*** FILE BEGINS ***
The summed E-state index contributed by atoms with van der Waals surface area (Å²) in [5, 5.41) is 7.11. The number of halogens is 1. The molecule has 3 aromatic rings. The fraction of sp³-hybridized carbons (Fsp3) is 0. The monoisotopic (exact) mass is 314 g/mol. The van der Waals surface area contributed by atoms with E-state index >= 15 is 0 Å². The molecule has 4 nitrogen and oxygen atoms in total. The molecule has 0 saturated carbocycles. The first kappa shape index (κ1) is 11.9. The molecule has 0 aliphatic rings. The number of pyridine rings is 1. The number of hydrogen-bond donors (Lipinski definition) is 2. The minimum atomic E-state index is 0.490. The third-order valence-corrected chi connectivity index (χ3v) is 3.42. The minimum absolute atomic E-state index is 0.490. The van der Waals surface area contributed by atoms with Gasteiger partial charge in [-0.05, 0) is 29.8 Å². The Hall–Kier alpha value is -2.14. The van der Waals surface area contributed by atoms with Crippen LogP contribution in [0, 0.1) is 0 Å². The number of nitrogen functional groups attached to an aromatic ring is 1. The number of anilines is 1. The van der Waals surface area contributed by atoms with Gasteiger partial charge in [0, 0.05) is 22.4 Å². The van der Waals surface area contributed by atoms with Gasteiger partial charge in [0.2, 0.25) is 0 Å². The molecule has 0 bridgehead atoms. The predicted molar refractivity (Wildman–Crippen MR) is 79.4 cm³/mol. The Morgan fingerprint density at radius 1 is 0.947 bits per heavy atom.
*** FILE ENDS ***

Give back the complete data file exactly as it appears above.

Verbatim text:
The summed E-state index contributed by atoms with van der Waals surface area (Å²) in [5, 5.41) is 7.11. The number of halogens is 1. The molecule has 3 aromatic rings. The fraction of sp³-hybridized carbons (Fsp3) is 0. The monoisotopic (exact) mass is 314 g/mol. The van der Waals surface area contributed by atoms with E-state index >= 15 is 0 Å². The molecule has 4 nitrogen and oxygen atoms in total. The molecule has 0 saturated carbocycles. The first kappa shape index (κ1) is 11.9. The molecule has 0 aliphatic rings. The number of pyridine rings is 1. The number of hydrogen-bond donors (Lipinski definition) is 2. The minimum atomic E-state index is 0.490. The third-order valence-corrected chi connectivity index (χ3v) is 3.42. The minimum absolute atomic E-state index is 0.490. The van der Waals surface area contributed by atoms with Gasteiger partial charge in [-0.05, 0) is 29.8 Å². The Hall–Kier alpha value is -2.14. The van der Waals surface area contributed by atoms with Crippen LogP contribution in [0, 0.1) is 0 Å². The number of nitrogen functional groups attached to an aromatic ring is 1. The number of anilines is 1. The van der Waals surface area contributed by atoms with Gasteiger partial charge in [0, 0.05) is 22.4 Å². The van der Waals surface area contributed by atoms with Gasteiger partial charge in [0.2, 0.25) is 0 Å². The molecule has 0 bridgehead atoms. The predicted molar refractivity (Wildman–Crippen MR) is 79.4 cm³/mol. The Morgan fingerprint density at radius 1 is 0.947 bits per heavy atom.